(Photo: iStockphoto)

Lakes of Killarney, Ireland
For:
The great outdoors combined with rich history

This lovely chain of three lakes—Lough Leane (also known as Lower Lake), Muckross Lake (sometimes called Middle Lake), and Upper Lake, in Ireland’s Black Valley—offers both natural beauty and superbly built structures. Start with a visit to lakefront Ross Castle, proudly independent into the 17th century, when it fell to Oliver Cromwell. From there, it is possible to board a boat that will take you along the 14-mile-long Chain of Lakes, for touring or fishing. Your journey will take you past a ruined abbey, under ancient stone bridges, and past waterfalls and mountain vistas, as well as 4,000-year-old copper mines.

(Photo: iStockphoto)


Lake Tahoe
For:
Big vistas, raw nature, and a little gambling

Postcard-perfect Lake Tahoe—the second-deepest lake in the United States—straddles the California and Nevada border at more than a mile above sea level. Summer visitors get to hike the high ski trails far above the glimmering blue-green water below, and can mountain bike up steep trails, with a return zoom down straight to the lake. Sand Harbor State Beach in Incline Village is a great place to take a dip in the chilly lake waters, or simply to chill out. In July, you can book tickets for the Lake Tahoe Shakespeare Festival. And of course, you can hit the casinos on the Nevada side of the lake every day.

(Photo: iStockphoto)


Lake of the Woods, Minnesota;
and Manitoba and Ontario, Canada

For:
A true wilderness experience

While many Americans (as opposed to Canadians) may not know Lake of the Woods, it is, in fact, both massive—we’re talking a 65,000-mile shoreline— and magnificent, as well as far enough off the beaten path to delight folks who really want to be alone. It also boasts an epic 14,000 islands, perfect for romantic picnics, and is a definite paradise for those who love to fish—imagine fresh bass on the grill after a hard day of play. (You can hire a guide who knows where to find the big ones.) The town of Kenora, on the north shore, has a good weekly farmers market, plus shops, galleries, and restaurants.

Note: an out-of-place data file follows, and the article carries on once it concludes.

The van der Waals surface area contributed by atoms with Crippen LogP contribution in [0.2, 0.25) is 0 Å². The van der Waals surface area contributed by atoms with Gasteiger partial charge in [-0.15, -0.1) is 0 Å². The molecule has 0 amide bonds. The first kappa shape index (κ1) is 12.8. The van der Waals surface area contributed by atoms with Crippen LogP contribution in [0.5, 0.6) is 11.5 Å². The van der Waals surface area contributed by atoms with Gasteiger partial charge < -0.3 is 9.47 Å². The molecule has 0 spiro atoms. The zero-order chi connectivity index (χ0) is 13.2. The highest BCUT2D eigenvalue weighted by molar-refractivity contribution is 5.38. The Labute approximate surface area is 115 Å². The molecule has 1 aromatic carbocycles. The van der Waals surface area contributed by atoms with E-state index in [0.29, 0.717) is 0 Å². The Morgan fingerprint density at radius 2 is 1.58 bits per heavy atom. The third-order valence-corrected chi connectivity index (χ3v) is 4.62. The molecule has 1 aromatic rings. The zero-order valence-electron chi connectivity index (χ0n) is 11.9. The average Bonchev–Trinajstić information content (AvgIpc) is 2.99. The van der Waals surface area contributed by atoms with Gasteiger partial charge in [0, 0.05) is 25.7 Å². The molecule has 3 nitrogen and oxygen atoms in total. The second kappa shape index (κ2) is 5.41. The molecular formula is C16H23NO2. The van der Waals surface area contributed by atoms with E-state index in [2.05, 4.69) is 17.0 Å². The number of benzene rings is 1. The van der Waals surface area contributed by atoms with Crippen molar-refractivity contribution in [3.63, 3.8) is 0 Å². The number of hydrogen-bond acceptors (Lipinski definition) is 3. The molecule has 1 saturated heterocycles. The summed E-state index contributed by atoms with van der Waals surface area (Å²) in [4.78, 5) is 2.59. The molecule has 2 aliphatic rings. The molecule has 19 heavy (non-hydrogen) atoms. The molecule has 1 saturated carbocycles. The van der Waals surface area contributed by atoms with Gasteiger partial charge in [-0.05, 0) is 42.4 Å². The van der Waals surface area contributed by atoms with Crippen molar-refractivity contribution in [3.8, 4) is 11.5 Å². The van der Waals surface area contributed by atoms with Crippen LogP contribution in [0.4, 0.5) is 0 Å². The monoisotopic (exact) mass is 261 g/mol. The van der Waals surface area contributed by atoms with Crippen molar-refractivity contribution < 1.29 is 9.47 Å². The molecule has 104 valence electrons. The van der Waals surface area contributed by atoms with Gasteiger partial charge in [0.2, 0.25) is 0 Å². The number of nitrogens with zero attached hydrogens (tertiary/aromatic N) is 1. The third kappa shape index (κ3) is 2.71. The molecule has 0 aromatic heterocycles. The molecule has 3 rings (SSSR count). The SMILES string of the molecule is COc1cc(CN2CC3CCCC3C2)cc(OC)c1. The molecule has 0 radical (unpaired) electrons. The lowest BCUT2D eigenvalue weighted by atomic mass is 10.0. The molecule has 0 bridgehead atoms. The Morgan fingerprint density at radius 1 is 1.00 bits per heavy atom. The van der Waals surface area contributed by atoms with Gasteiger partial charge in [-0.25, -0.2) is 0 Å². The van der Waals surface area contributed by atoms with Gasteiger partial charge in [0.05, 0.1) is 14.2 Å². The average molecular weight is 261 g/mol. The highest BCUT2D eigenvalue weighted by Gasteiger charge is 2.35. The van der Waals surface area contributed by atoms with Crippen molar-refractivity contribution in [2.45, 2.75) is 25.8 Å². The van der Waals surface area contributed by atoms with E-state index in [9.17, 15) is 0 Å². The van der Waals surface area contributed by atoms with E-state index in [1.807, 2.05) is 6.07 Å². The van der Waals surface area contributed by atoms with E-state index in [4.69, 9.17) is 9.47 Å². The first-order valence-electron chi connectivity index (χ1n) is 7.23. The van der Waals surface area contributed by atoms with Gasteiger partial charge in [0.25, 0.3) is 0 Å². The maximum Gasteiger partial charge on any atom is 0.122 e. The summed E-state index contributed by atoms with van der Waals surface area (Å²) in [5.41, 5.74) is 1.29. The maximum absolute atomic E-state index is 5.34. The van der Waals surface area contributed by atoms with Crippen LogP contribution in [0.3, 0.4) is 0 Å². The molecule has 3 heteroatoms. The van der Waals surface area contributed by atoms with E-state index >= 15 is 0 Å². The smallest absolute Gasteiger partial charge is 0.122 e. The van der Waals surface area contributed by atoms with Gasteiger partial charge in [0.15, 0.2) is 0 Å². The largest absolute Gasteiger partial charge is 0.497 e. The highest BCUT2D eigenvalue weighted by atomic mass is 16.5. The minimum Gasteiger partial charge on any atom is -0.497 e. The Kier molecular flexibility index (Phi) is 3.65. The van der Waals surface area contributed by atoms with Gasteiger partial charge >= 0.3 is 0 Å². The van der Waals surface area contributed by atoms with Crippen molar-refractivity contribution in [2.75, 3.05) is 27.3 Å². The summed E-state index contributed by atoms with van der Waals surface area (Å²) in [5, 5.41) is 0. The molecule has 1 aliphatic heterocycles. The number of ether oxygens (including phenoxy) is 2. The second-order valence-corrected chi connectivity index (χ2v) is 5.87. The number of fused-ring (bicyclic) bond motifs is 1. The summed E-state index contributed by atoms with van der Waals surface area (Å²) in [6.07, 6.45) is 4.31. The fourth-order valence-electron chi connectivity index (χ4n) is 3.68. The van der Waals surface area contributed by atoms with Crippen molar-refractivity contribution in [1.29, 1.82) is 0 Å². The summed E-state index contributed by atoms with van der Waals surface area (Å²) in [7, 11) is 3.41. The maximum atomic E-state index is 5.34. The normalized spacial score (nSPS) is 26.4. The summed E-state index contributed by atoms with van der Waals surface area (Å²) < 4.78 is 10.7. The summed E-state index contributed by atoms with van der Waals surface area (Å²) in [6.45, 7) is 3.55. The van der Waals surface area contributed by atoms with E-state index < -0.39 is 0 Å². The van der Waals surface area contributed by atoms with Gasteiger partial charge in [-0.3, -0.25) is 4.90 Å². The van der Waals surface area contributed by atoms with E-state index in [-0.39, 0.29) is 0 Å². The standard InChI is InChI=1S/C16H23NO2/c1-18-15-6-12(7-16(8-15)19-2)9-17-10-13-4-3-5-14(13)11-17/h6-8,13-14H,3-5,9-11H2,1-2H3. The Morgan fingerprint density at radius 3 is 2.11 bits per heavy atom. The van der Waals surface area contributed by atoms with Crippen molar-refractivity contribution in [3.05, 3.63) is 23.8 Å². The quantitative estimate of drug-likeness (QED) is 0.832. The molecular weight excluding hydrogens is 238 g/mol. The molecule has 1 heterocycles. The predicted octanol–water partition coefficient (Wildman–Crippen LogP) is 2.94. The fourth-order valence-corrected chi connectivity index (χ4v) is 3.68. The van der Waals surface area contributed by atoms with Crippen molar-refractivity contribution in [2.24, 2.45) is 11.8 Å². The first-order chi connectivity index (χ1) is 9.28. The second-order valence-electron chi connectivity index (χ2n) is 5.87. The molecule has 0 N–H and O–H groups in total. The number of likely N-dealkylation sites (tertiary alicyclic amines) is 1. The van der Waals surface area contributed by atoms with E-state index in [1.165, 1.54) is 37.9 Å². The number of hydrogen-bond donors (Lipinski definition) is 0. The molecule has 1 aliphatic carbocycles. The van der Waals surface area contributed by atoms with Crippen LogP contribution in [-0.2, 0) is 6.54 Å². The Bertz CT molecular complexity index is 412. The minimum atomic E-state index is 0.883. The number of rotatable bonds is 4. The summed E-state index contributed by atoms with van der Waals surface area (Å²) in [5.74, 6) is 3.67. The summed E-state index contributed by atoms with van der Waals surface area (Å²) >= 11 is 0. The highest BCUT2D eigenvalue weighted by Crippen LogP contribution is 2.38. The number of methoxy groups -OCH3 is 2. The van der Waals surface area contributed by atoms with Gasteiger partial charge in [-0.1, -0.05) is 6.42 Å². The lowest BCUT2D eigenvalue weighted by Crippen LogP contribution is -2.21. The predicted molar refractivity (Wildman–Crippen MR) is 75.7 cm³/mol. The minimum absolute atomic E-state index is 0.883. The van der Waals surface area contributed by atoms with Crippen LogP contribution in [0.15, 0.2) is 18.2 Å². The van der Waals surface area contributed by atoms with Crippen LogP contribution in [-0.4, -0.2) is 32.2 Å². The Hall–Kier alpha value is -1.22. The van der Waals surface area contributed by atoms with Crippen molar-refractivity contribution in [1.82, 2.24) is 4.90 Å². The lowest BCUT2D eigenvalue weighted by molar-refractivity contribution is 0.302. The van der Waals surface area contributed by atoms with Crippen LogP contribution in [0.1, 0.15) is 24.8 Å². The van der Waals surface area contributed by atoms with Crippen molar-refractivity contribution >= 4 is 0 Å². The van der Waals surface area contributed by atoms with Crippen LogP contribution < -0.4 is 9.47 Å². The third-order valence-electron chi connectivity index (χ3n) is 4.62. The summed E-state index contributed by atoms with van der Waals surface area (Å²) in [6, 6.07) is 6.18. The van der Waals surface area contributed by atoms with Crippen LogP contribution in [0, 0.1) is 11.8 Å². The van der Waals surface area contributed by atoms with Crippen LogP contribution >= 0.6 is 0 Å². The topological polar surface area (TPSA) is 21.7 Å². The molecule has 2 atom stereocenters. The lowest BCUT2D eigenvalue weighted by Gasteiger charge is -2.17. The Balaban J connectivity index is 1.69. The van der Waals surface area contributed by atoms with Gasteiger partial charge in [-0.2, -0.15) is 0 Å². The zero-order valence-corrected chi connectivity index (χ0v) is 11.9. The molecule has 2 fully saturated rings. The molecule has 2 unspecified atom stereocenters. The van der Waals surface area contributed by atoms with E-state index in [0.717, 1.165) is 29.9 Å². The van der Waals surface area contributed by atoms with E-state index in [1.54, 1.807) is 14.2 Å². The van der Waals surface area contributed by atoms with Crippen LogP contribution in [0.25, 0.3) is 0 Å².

(Photo: iStockphoto)


The Finger Lakes, New York
For:
Wineries, pretty villages, and the great outdoors

Oenophiles can explore the more than 100 wineries that line the shores of these 11 long, slim Finger Lakes, created by glacial activity more than two million years ago. Wine tour maps are available, or hire Finger Lakes Winery Tours to take you around. Don’t miss the village of Skaneateles, so pretty that Norman Rockwell might have created it. Book rooms at the nearby Mirbeau Inn and Spa, which has an excellent restaurant. Visit the Corning Glass Museum, where you may also make your own glass object. Save time to hike in Watkins Glen State Park, where you can climb past 19 waterfalls.

(Photo: iStockphoto)

Lake Titicaca, Peru and Bolivia
For:
Floating islands and rich culture

Surely one of the world’s most exotic lakes—as well as the world’s highest navigable lake, at 12,500 feet—Lake Titicaca offers rich scenery. The lake crosses the border between Peru and Bolivia, with its shores ringed by the towering Andes Mountains. Titicaca’s floating islands, built of straw, and occupied by groups of Uros Indians who live out their lives in this squishy setting, is a must visit. Larger islands include pretty Taquile (it resembles Tuscany), which boasts serious pre-Inca ruins, and is known for its handicrafts. The men knit, starting as kids, and the women do museum-quality weaving.